2014-02-06  

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Proposals to Tackle Slipper Farming

New proposals to ensure only active farmers can receive direct support under the Common Agricultural Policy (CAP) have been unveiled by the Scottish Government.

Under the plans, farmers would have to keep livestock at an appropriate level linked to the carrying capacity of their land, or demonstrate significant active efforts every year to maintain agricultural land in good condition.

Richard Lochhead

Richard Lochhead

The new proposals to tackle so-called slipper farming, which the Scottish Government is confident meets EU and WTO rules, have been shared with industry groups at a meeting on Wednesday February 5, 2014.

Rural Affairs Secretary Richard Lochhead said:
“Slipper farming is a blight on Scottish agriculture and we need to take action to ensure only active farmers are supported under the new CAP.

“The issue of slipper farming is a particular concern in Scotland where we have around a million hectares of wild land where no farming activity whatsoever is taking place but could qualify for new direct payments in 2015 unless action is taken in Europe.

“We need a meaningful and workable way of implementing the Scottish clause if we are to prevent a significant dilution of payments to genuinely active farmers and a waste of millions of euros of CAP money. Clearly, reducing support for inactivity means more funding will be available for productive farmers.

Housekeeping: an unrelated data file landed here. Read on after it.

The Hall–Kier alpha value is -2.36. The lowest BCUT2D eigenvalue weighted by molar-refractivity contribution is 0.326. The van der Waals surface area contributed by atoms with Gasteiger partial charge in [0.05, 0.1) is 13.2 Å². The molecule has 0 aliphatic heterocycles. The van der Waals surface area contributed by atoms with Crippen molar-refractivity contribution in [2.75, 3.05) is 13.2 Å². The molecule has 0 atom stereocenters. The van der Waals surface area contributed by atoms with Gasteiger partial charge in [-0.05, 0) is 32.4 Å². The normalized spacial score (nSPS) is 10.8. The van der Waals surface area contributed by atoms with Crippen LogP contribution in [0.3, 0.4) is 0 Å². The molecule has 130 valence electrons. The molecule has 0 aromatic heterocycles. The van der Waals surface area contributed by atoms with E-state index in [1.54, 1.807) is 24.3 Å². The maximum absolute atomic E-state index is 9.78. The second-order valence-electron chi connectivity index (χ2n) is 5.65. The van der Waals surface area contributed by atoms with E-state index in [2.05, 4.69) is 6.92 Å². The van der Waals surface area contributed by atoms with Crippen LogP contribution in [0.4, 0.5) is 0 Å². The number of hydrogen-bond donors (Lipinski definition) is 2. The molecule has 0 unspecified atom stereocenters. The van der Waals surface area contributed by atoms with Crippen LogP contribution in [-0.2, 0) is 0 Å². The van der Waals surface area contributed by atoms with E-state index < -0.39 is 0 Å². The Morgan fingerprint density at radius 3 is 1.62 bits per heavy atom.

“I am confident that in having more than one criterion for defining active farming, the Scottish Government has found a solution which meets World Trade Organisation rules. The package we are proposing has received positive feedback from stakeholders and the next step is to take this proposal to Europe at the earliest opportunity to ensure our proposed solution is on a firm legal footing.”

Examples of significant active efforts every year to maintain agricultural land in good condition could include mowing or cutting vegetation to agreed specifications. Work to agree with stakeholders an appropriate level of farming activity has been underway for about a year.

Scottish Governemtn

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